In this case my surgeon ran a whip stitch from the bottom of the tendon up to the bottom of the muscle to act as a platform for the sutures that he would put in place. He then drilled two holes through my calcaneous (heel bone) and out through the bottom of my foot adding two counter sink holes on the outside into which he sunk two suture pins. Then he ran very heavy sutures through the tendon, down through my calcaneous and out through the heel. While keeping my foot in extreme plantar flexion and heavy pressure on the tendon they set the tendon into traction by using a surgical button on the outside of the bottom of my heel. When that was set in place he whip stitched through the tendon and the suture pins, snugging everything in place.

The idea of the surgery is that the tendon will be forced into contact with the bone after appropriate debridement, the tendon is then meant to resume its connection with the heel. There are two other options to this, one is the PBT Transfer where the Achilles is attached to the Peroneus Brevis Tendon or the FHL Tendon Transfer where the tendon used to flex the big toe is detached, fed backwards through the foot and up a channel cut in the calcaneous and the FHL tendon and muscles are stitched to the tendon. (The big toe is then attached to the tendons governing the next toe over.)

This is the original and typical method used to remount the tendon to the bone - they simply put large screws into your heel through the tendon. Not fun.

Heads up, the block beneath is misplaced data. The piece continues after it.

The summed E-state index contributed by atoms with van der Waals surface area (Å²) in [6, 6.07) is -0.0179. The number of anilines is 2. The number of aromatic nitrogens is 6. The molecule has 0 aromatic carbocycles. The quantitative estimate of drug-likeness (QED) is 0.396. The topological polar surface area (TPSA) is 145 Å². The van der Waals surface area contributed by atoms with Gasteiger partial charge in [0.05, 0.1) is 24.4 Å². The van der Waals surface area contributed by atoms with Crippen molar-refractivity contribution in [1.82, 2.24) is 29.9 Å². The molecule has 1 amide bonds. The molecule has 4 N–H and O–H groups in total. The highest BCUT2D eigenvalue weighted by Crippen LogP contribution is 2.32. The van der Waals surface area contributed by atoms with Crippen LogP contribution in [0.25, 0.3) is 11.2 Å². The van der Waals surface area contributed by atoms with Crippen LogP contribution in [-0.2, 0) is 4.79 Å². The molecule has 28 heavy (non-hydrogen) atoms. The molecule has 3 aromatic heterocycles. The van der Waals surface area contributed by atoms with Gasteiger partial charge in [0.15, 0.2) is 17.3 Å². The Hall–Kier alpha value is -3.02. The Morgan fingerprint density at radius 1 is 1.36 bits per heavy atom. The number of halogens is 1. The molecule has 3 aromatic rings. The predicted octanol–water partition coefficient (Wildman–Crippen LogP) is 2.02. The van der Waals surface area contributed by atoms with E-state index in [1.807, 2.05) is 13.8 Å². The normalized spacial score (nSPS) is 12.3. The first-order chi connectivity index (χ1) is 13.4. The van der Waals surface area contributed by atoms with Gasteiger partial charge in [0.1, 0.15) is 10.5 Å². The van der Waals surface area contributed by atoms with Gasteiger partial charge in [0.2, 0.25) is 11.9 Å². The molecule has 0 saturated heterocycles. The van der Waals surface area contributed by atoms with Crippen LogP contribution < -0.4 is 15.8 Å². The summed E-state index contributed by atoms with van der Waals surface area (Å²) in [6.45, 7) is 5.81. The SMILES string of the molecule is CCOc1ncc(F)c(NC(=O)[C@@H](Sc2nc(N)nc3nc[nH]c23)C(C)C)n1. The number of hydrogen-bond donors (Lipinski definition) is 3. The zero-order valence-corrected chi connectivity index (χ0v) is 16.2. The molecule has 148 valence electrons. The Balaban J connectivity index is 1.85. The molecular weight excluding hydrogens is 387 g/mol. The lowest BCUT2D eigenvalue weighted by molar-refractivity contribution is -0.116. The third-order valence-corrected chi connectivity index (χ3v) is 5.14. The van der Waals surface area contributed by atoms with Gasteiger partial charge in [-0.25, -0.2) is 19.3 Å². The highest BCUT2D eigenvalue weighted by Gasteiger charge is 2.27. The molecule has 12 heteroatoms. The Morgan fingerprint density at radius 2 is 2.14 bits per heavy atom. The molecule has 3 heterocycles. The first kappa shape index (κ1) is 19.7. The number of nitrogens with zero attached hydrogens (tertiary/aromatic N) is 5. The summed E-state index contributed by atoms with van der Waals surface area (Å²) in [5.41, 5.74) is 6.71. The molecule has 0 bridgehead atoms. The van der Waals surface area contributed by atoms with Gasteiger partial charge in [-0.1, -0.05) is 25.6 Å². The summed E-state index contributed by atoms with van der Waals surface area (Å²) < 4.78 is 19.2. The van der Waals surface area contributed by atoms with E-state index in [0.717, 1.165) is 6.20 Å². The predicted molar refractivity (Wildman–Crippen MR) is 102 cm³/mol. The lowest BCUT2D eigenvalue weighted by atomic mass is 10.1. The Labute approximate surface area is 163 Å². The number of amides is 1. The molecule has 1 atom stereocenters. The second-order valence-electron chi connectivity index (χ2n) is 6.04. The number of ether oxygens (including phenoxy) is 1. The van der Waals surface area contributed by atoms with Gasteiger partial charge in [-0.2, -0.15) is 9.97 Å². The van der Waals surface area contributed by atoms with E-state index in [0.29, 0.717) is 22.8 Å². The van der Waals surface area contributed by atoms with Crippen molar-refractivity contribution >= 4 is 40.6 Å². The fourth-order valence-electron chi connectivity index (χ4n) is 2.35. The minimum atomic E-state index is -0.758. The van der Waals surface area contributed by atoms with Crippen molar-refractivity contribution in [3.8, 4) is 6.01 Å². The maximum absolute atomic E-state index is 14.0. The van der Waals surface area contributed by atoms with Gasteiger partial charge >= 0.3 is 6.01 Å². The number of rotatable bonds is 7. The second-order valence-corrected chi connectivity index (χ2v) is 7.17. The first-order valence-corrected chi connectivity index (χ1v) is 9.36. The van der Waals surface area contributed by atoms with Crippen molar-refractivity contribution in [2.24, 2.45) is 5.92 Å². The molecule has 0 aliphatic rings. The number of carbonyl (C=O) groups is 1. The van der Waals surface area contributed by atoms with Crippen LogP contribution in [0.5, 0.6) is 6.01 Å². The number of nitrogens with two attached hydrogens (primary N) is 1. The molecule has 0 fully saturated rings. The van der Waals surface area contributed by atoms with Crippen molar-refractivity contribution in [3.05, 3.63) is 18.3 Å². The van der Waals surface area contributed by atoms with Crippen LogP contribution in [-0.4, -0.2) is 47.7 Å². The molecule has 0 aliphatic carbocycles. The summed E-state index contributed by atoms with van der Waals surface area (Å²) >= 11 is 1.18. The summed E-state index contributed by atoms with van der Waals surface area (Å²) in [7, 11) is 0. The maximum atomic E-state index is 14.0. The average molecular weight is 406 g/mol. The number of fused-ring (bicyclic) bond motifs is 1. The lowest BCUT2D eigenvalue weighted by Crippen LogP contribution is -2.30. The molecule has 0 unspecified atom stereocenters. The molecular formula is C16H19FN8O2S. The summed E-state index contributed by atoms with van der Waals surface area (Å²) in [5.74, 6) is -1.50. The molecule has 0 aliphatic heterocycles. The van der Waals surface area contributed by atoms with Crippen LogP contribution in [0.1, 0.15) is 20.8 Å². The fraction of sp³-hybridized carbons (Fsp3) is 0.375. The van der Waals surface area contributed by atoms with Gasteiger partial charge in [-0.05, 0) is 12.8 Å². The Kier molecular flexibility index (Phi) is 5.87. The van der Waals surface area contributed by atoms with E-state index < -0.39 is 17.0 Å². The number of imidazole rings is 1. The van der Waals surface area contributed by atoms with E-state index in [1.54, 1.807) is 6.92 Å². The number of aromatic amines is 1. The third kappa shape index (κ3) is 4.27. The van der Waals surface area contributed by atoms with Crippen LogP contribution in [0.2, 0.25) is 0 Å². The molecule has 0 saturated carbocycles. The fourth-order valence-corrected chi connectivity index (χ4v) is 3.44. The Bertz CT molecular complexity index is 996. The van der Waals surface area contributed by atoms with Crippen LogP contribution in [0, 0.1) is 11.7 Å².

This is the original and typical method used to remount the tendon to the bone - they simply put large screws into your heel through the tendon. Not fun.

This is the right way - hopefully. The two bright spots are the suture pins and the bottom of the heel shows the button.

This is the right way - hopefully. The two bright spots are the suture pins and the bottom of the heel shows the button.

The Success

As far as I’ve gone with this its successful. I’ve not noticed anything to indicate that the tendon is dismounting again and I’ve still got my full range of motion. Now all I need is to get moving on rebuilding my strength. I may stay away from doing too many jumping exercises but that’s just sensible I think.

The Pun

Yes, the name I adopted for this site is indeed a pun. Remember, the doctor’s assumed they knew what my injury was (denied) and my tendon is meant to assume on the calcaneous (denied).

music used to inspire this post - siouxsie and the banshees ‘the millennium collection’, love and rockets ‘mirror people’, national velvet - ‘courage’

5 Comments

5 responses so far ↓

  • annieh // Oct 5th 2009 at 6:37 am

    What an incredible blog, quite fascinating although I am not sure about those large screws. Fortunately I had finished my lunch before reading it.

  • sam66 // Oct 5th 2009 at 7:56 am

    I agree with Annie - glad I’d already eaten before I saw the screws.
    Sounds much worse than the average ATR surgery.

  • ultidad // Oct 5th 2009 at 7:39 pm

    Awesome visual aids. And yes, “avulses” is the right term.

  • tripletail // Oct 20th 2009 at 4:49 pm

    wow I thought i was looking at my own x-ray, right down to the washer on 1 of the screws… I think my first doctor has missed my achilles rupture and just fixed the broken off peice of my calcanium i uess i’ll let my second opinion doctor fix whats broken….uuuurrrggghhhh

  • Postcards from the Emergency Department « The EMBER Project // Nov 28th 2012 at 12:14 pm

    [...] EMBER: Here is a nice blogpost from someone who went through the experience.  Sometimes a well told patient story is better than any textbook. Share [...]

You must log in to post a comment.